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Mark Thomson - On Leaving the Royal Lyceum Theatre on the Eve of its 50th Season

When the Royal Lyceum Theatre in Edinburgh announced the resignation of its artistic director Mark Thomson last week after twelve years at the helm, there were some who thought Thomson's decision was in response to Scotland's arts funding quango Creative Scotland's potentially damaging seventeen per cent cut in the theatre's regular funding. Here, after all, was one of the country's leading rep companies who, as this season's productions of Brian Friel's Faith Healer, Tony Cownie's new take on Goldoni's The Venetian Twins and Thomson's own boisterous production of Brecht's The Caucasian Chalk Circle have proved, is at the top of its game.

This was confirmed by the news that the Royal Lyceum has been nominated for a record breaking seventeen awards at this year's Critics Awards For Theatre in Scotland. The announcement too of the theatre's fiftieth anniversary season as a producing company has also set the country's theatre scene aflutter, with Thomson's opening production of Samuel Beckett's Waiting For Godot starring a dream team of Brian Cox, Bill Paterson and John Bett alone worth signing up for.

The Lyceum's 2015/16 season also features productions of Arthur Miller's The Crucible and Conor McPherson's The Weir. There are co-productions with the Lyric Hammersmith on Tipping The Velvet, and the National Theatre of Scotland and Told by an Idiot for I Am Thomas, a new play about Moliere, Thon Man Moliere, by Liz Lochhead and a stage version of Homer's Iliad by Chris Hannan. With such a strong season, Thomson's departure following a typically fearless statement which declared Creative Scotland's decision to make the cut a 'perverse punishment for acknowledged success' might appear to be connected. In truth, however, Thomson's departure has been in the pipeline for over a year.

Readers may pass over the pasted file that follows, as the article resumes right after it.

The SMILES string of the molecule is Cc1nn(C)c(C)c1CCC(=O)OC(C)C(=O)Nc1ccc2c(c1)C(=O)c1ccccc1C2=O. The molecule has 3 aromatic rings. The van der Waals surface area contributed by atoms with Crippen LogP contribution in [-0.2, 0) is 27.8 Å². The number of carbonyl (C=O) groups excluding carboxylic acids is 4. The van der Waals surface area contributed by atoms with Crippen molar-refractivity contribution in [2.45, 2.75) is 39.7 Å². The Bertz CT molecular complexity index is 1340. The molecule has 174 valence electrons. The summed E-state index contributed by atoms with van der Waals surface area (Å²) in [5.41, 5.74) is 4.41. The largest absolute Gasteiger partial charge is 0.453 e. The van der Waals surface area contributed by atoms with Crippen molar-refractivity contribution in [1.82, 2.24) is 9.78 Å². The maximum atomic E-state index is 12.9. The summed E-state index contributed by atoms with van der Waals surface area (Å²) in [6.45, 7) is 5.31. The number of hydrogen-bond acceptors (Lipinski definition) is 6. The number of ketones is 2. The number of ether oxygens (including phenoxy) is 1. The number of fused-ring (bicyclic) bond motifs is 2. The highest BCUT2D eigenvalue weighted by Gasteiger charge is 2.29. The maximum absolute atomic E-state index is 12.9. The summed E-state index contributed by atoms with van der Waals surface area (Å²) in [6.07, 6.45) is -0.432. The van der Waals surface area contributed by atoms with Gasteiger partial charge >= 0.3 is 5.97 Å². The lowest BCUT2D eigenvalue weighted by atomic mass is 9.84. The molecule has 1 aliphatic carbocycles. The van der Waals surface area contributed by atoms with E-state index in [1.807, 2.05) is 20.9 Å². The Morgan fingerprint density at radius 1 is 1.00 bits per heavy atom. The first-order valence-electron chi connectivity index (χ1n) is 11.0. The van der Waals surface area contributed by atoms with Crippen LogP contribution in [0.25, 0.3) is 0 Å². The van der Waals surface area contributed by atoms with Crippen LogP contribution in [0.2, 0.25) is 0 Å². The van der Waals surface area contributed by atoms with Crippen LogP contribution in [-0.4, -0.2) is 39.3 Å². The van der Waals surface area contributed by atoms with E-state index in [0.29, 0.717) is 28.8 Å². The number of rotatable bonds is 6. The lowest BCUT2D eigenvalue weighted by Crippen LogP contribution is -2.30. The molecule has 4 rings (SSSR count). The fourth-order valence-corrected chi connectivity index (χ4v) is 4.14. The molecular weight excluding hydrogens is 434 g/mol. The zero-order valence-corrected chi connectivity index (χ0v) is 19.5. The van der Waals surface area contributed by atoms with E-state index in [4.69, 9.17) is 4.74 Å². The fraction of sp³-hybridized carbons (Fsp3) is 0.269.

“I'd already decided to go long before the funding cut,” he says of the decision, “and it feels both liberating and scary, but with absolutely no sense of, oh, God what have I done? Whatever the arc of my time here has been I do think that because of the shitty thing that has happened to the company in terms of funding, it's not wrong for someone else to come in and think really clearly and unsentimentally about what this place could this be.”

Sitting in the auditorium of the theatre he's called home for more than a decade, Thomson talks about just how special the theatre's fiftieth anniversary is.

“I've just recently passed through my fiftieth portal as well,” he says, “and there's no doubt that invites a degree of reflection on what you've been, on what you are and what you will be, so I've entered the programme with that very much on my mind. It's not about looking back in a nostalgic way, because nostalgia has no place in theatre, but to be able to field someone like Brian Cox, who was in the original Lyceum company, and Billy Paterson, who was here in the sixties, that's the trumpet. That's what a fiftieth season should be about.”